Open office plans are pretty normal, according to Office Space. They’re good for a company’s bottom line, given that more drones can be squeezed into a space, and they’re also good for the subsidies generated by cubicle farms, or something. Also, propionates of open offices like to say that there are communication benefits. In fact, former New York City’s mayor Michael Bloomberg famously ran his city hall according to the model.
However, a new study published in Journal of Environmental Psychology suggests that these supposed communication benefits are nonsense, and that open office plans are terrible.
The study’s authors analyzed a survey of over 42,000 US workers in 303 office buildings. The survey, and industry standard item called the “Post-Occupancy Evaluation” asks workers to evaluate seven aspects of their office environment, including temperature, ease of interaction, and lighting. It also asks workers to rate their overall satisfaction with their work space. Two thirds of the respondents were in open-office plans, a quarter had private offices, and the remaining twelfth shared a single room with co-workers.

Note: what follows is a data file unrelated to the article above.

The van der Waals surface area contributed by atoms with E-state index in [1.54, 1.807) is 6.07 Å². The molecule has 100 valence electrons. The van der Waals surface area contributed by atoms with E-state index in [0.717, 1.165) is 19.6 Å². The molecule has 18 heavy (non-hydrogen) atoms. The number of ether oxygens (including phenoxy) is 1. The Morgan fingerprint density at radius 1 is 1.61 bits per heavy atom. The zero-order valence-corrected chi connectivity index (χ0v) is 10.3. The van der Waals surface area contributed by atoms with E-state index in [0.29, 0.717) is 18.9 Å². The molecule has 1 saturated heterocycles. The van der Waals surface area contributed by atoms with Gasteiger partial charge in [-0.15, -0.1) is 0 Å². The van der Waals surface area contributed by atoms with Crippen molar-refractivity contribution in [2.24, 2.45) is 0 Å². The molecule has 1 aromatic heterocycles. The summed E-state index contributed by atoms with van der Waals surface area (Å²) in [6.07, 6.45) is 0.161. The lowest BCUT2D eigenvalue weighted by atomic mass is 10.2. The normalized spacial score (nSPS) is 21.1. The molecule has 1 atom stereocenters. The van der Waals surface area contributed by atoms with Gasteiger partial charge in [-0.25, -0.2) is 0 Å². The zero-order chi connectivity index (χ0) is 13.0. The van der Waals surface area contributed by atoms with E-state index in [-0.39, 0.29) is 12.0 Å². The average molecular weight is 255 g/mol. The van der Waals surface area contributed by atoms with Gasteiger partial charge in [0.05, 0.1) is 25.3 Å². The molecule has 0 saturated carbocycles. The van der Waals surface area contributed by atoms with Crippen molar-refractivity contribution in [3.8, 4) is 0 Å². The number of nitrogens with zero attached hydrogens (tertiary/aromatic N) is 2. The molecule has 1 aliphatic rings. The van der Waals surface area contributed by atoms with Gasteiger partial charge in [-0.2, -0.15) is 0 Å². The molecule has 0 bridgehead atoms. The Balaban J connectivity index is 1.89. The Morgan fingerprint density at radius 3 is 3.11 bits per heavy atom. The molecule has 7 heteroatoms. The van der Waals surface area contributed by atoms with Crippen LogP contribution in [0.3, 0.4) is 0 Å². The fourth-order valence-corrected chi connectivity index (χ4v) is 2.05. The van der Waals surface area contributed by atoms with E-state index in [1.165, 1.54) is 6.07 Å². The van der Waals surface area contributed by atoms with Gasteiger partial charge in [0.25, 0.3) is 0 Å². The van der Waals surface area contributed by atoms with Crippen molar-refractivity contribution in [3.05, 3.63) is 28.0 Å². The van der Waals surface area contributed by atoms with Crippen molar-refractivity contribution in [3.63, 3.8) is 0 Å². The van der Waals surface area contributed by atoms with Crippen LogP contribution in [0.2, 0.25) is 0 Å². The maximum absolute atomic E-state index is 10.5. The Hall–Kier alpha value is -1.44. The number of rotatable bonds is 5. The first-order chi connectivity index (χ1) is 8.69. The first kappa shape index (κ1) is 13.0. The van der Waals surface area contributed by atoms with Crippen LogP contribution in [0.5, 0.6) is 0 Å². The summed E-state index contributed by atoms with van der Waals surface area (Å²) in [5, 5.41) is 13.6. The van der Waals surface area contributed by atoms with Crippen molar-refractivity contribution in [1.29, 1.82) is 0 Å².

Perhaps unsurprisingly, workers in private offices rated their experience the highest. However, they also had the highest rating for ease of interaction with co-workers. Not only did open-plan office workers rate their ease of interaction low (probably due to the fact that it’s hard to have a private conversation in an open office), they also disliked their offices’ ambient noise levels, privacy issues, or overall satisfaction with their workplace.
And managers wonder why working from home is so popular.